Julie J. McGowan, PhD, is Associate Dean for Information Resources and Educational Technology at Indiana University School of Medicine. She holds academic appointments as Professor of Knowledge Informatics and Professor of Pediatrics and is an Affiliated Scientist at the Regenstrief Institute. She received an MLS from the University of Maryland and an MA (Medical Iconography) and a PhD (Medical Education) from the University of South Carolina.
Dr. McGowan's primary interest is application of information technology in support of clinical decision-making and medical education. Formerly the Associate Dean for Health Sciences Informatics and Library Resources at the University of Vermont College of Medicine, she led development of VTMEDNET, a comprehensive statewide health information network that provided secure access to patient information, library and public health resources, as well as distributed learning. She is involved in similar citywide projects in Indianapolis through the Regenstrief Institute.
Dr. McGowan's interest in informatics education at the undergraduate medical school level led to the development of an innovative four-year Vertical Curriculum in Information Literacy and Applied Medical Informatics at the University of Vermont and the re-engineering of a required fourth year clerkship in Medical Informatics at Indiana University. She is a founding faculty member of the IU School of Informatics, the first in the country, and a member of the participating faculty of the Regenstrief Institute Medical Informatics Fellowship program.
Dr. McGowan worked to establish the Group on Information Resources for the Association of American Medical Colleges (AAMC), was a member of its first elected Steering Committee and served as Chair for 2002–2003. She is a member of AMIA's Public Policy Committee, Meetings Committee, and Finance Committee and just completed a three-year term on the Board of Directors of the Medical Library Association [1999–2002]. Dr. McGowan also is a member of the Biomedical Library and Informatics Review Committee of the National Library of Medicine [1999–2003] and the Health Research Dissemination and Implementation Study Section/Special Emphasis Panel of the Agency for Healthcare Research and Quality [1998–2003]. She has now been elected to membership in the American College of Medical Informatics.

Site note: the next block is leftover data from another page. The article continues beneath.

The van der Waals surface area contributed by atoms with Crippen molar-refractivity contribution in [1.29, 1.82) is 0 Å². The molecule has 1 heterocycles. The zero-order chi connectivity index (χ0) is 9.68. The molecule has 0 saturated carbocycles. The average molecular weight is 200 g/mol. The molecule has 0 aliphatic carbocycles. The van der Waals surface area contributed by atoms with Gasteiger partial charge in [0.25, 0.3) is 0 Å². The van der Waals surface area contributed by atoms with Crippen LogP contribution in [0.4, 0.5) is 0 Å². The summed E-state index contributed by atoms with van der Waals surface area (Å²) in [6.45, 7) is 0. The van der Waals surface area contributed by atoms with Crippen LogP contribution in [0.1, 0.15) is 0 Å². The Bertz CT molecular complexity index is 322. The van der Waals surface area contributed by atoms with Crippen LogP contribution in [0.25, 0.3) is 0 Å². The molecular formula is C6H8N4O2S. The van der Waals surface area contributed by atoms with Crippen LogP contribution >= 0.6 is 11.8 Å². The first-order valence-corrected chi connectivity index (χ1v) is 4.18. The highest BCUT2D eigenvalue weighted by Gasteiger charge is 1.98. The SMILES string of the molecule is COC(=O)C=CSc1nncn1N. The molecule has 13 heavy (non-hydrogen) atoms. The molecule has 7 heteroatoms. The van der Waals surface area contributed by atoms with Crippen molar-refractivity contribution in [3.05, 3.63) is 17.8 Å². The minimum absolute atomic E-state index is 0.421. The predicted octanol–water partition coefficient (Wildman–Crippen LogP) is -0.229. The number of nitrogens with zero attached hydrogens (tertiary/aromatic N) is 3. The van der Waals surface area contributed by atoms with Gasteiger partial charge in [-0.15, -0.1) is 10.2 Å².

Lucila Ohno-Machado is Associate Director of the Department of Radiology Decision Systems Group at Brigham & Women's Hospital and Associate Professor of Radiology at Harvard Medical School. She also is an Affiliated Faculty member in the Health Sciences and Technology Division for Harvard and MIT. Dr. Machado earned an MD from the University of Sao Paulo School of Medicine in Brazil, an MHA from Escola de Administracao de Sao Paulo, FGV, Brazil, and a PhD from Stanford University.
From 1990 to 1991, Dr. Machado served as the director of the Medical Informatics program in the University of Sao Paulo Radiology department. She has been an Information Technology Services consultant for Kaiser Permanente in Walnut Creek, California and has taught as both an Instructor and an Assistant Professor in the Harvard Medical School Radiology department.